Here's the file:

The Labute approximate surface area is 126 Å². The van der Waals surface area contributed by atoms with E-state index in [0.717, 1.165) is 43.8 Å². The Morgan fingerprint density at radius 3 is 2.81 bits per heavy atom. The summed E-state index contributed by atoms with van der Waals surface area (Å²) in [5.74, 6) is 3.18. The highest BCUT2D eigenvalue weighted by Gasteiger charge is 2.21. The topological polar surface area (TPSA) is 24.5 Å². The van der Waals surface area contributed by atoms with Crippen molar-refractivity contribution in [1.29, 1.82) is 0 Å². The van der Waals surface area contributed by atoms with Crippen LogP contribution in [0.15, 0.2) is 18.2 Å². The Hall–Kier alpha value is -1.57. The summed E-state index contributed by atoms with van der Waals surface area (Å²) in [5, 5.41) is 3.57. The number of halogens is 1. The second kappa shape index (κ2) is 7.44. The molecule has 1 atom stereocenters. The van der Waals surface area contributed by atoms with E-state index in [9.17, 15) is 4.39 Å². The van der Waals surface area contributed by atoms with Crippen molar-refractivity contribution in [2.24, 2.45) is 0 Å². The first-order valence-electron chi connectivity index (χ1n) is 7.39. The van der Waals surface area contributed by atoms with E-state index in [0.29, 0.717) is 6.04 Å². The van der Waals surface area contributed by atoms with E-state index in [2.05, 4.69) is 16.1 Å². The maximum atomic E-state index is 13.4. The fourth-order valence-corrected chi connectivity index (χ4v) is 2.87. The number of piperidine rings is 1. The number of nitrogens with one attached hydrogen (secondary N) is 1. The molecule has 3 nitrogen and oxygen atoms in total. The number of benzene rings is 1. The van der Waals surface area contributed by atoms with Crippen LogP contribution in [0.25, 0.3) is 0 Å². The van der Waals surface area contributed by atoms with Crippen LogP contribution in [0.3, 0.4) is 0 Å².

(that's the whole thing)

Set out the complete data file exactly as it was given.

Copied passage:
The Labute approximate surface area is 126 Å². The van der Waals surface area contributed by atoms with E-state index in [0.717, 1.165) is 43.8 Å². The Morgan fingerprint density at radius 3 is 2.81 bits per heavy atom. The summed E-state index contributed by atoms with van der Waals surface area (Å²) in [5.74, 6) is 3.18. The highest BCUT2D eigenvalue weighted by Gasteiger charge is 2.21. The topological polar surface area (TPSA) is 24.5 Å². The van der Waals surface area contributed by atoms with Crippen molar-refractivity contribution in [1.29, 1.82) is 0 Å². The van der Waals surface area contributed by atoms with Crippen LogP contribution in [0.15, 0.2) is 18.2 Å². The Hall–Kier alpha value is -1.57. The summed E-state index contributed by atoms with van der Waals surface area (Å²) in [5, 5.41) is 3.57. The number of halogens is 1. The second kappa shape index (κ2) is 7.44. The molecule has 1 atom stereocenters. The van der Waals surface area contributed by atoms with E-state index in [9.17, 15) is 4.39 Å². The van der Waals surface area contributed by atoms with Crippen molar-refractivity contribution in [2.24, 2.45) is 0 Å². The first-order valence-electron chi connectivity index (χ1n) is 7.39. The van der Waals surface area contributed by atoms with E-state index in [0.29, 0.717) is 6.04 Å². The van der Waals surface area contributed by atoms with E-state index in [2.05, 4.69) is 16.1 Å². The maximum atomic E-state index is 13.4. The fourth-order valence-corrected chi connectivity index (χ4v) is 2.87. The number of piperidine rings is 1. The number of nitrogens with one attached hydrogen (secondary N) is 1. The molecule has 3 nitrogen and oxygen atoms in total. The number of benzene rings is 1. The van der Waals surface area contributed by atoms with Crippen LogP contribution in [0.25, 0.3) is 0 Å². The van der Waals surface area contributed by atoms with Crippen LogP contribution in [0.3, 0.4) is 0 Å².